Solon decries free legal assistance law’s lack of IRR

Published February 23, 2020, 12:00 AM

by manilabulletin_admin

By Ellson Quismorio 

A lawyer-turned-congressman is up in arms over the continued absence of implementing rules and regulations (IRR) of a decade-old law that grants lawyers tax deductions for providing free legal aid to indigent clients.

Rizal second district Rep. Fidel Nograles was referring to Republic Act (RA) No. 9999 or the Free Legal Assistance Act of 2010, which has not been maximized due to the lack of an IRR.

Rizal representative Fidel Nograles  (Fidel Nograles / FACEBOOK / MANILA BULLETIN)
Rizal representative Fidel Nograles
(Fidel Nograles / FACEBOOK / FILE PHOTO / MANILA BULLETIN)

“The IRR is necessary to operationalize Section 5 of the law in particular, which is the provision granting tax incentives to lawyers for going beyond the mandatory service required of them,” said Nograles, a neophyte lawmaker in the current 18th Congress.

Section 5 of the law states that “… a lawyer or professional partnerships rendering actual free legal services, as defined by the Supreme Court, shall be entitled to an allowable deduction from the gross income, the amount that could have been collected for the actual free legal services rendered or up to ten percent (10%) of the gross income derived from the actual performance of the legal profession, whichever is lower.”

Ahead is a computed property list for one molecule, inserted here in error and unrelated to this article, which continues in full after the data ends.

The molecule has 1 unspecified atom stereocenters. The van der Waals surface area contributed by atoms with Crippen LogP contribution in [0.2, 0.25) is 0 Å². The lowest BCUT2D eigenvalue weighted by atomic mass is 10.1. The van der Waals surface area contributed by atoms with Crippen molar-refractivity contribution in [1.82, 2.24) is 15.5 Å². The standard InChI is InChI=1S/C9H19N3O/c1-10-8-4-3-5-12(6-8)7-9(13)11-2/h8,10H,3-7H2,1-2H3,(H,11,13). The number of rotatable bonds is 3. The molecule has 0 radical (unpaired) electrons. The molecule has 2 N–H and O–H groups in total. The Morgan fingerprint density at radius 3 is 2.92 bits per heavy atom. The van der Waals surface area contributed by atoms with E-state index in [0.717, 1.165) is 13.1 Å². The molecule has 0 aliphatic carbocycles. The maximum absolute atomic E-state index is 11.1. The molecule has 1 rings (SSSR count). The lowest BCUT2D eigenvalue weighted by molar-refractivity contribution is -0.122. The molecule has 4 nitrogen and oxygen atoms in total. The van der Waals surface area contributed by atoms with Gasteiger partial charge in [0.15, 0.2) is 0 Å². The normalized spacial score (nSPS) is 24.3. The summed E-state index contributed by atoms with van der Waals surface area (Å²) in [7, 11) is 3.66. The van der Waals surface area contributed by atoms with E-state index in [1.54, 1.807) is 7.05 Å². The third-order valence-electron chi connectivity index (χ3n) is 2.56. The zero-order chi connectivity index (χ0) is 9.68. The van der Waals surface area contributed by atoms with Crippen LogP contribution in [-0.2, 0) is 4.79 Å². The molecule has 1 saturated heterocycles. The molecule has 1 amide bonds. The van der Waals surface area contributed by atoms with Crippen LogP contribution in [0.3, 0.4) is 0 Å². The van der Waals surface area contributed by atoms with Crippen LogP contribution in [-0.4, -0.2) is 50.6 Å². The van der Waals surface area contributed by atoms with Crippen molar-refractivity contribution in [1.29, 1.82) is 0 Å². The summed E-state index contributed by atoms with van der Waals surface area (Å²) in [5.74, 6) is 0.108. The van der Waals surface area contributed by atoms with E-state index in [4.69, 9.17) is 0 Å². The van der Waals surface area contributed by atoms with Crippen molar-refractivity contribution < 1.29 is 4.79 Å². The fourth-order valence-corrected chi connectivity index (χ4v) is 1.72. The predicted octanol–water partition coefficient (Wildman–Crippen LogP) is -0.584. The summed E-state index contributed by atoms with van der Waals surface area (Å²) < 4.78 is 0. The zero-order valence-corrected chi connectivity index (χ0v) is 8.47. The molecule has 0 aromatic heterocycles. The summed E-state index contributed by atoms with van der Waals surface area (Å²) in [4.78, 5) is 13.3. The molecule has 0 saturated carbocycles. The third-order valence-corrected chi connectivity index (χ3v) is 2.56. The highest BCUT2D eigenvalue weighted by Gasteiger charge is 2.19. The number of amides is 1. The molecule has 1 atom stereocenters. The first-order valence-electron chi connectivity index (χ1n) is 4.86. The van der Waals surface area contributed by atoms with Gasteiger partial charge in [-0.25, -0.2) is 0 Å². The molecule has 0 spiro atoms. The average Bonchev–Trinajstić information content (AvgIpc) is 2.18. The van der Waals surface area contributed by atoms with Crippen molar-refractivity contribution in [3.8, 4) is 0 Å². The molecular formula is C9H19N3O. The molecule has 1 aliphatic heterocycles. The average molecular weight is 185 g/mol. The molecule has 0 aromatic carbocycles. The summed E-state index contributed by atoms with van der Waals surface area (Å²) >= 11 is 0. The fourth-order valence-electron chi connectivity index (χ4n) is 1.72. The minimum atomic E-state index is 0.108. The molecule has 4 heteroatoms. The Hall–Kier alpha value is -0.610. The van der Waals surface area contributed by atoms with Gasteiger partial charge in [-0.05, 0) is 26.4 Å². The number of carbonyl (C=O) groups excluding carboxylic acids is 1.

Nograles urged the Supreme Court (SC) and Bureau of Internal Revenue (BIR) to prioritize the drafting of the IRR.

He said that the SC was tasked with the legal requirements, while the BIR was supposed to come up with the necessary revenue regulations for the proper implementation of the law’s tax component.

“Nananawagan tayo sa SC at BIR, sana sa lalong madaling panahon ay magtulungan tayo sa paglikha ng IRR ng batas na ito (We appeal to the SC and BIR to help us in creating an IRR for this law in the soonest time possible). It’s a bit late, but it’s better than never,” the Harvard graduate said.

Nograles trumpeted the law’s potential to ensure that poor or indigent clients have access to legal representation.

The Rizal solon also has two pending bills that are meant to ensure greater access to justice as far as the country’s marginalized sectors are concerned.

One of them, House Bill (HB) No. 4281 or the Public Attorney’s Office Modernization Act of 2019, aims to broaden the PAO’s mandate to include free legal assistance to complainants or petitioners.

Meanwhile, HB No. 2993 or the Legal Aid Program Act of 2019 establishes legal aid programs in both private and public law schools in the country to augment the services rendered by the PAO and other public offices that offer free legal assistance. (Ellson A. Quismorio)

 
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